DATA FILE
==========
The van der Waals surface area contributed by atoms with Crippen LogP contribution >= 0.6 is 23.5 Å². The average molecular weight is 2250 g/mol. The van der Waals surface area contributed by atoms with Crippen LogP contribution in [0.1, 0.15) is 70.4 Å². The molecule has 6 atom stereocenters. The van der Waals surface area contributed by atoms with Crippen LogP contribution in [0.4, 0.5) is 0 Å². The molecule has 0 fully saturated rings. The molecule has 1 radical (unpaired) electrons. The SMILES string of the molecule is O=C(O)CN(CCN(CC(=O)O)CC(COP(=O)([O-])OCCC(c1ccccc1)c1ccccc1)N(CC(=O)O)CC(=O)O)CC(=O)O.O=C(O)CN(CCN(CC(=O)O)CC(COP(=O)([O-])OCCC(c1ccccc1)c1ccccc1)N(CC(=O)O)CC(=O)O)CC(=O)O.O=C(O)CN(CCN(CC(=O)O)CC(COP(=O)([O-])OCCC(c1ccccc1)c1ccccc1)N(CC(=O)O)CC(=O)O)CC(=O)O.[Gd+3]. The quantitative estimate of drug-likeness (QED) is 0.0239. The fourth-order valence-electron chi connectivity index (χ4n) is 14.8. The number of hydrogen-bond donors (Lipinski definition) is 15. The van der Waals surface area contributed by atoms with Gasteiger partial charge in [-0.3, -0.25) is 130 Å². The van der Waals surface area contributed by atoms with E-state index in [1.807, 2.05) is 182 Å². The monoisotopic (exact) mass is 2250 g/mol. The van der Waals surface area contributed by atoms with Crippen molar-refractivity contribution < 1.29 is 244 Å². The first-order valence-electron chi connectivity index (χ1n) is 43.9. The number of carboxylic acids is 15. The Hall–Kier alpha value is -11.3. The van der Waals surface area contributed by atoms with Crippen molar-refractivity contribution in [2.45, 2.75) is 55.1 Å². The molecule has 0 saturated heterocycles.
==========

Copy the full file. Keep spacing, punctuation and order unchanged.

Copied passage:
The van der Waals surface area contributed by atoms with Crippen LogP contribution >= 0.6 is 23.5 Å². The average molecular weight is 2250 g/mol. The van der Waals surface area contributed by atoms with Crippen LogP contribution in [0.1, 0.15) is 70.4 Å². The molecule has 6 atom stereocenters. The van der Waals surface area contributed by atoms with Crippen LogP contribution in [0.4, 0.5) is 0 Å². The molecule has 0 fully saturated rings. The molecule has 1 radical (unpaired) electrons. The SMILES string of the molecule is O=C(O)CN(CCN(CC(=O)O)CC(COP(=O)([O-])OCCC(c1ccccc1)c1ccccc1)N(CC(=O)O)CC(=O)O)CC(=O)O.O=C(O)CN(CCN(CC(=O)O)CC(COP(=O)([O-])OCCC(c1ccccc1)c1ccccc1)N(CC(=O)O)CC(=O)O)CC(=O)O.O=C(O)CN(CCN(CC(=O)O)CC(COP(=O)([O-])OCCC(c1ccccc1)c1ccccc1)N(CC(=O)O)CC(=O)O)CC(=O)O.[Gd+3]. The quantitative estimate of drug-likeness (QED) is 0.0239. The fourth-order valence-electron chi connectivity index (χ4n) is 14.8. The number of hydrogen-bond donors (Lipinski definition) is 15. The van der Waals surface area contributed by atoms with Gasteiger partial charge in [-0.3, -0.25) is 130 Å². The van der Waals surface area contributed by atoms with E-state index in [1.807, 2.05) is 182 Å². The monoisotopic (exact) mass is 2250 g/mol. The van der Waals surface area contributed by atoms with Crippen molar-refractivity contribution < 1.29 is 244 Å². The first-order valence-electron chi connectivity index (χ1n) is 43.9. The number of carboxylic acids is 15. The Hall–Kier alpha value is -11.3. The van der Waals surface area contributed by atoms with Crippen molar-refractivity contribution in [2.45, 2.75) is 55.1 Å². The molecule has 0 saturated heterocycles.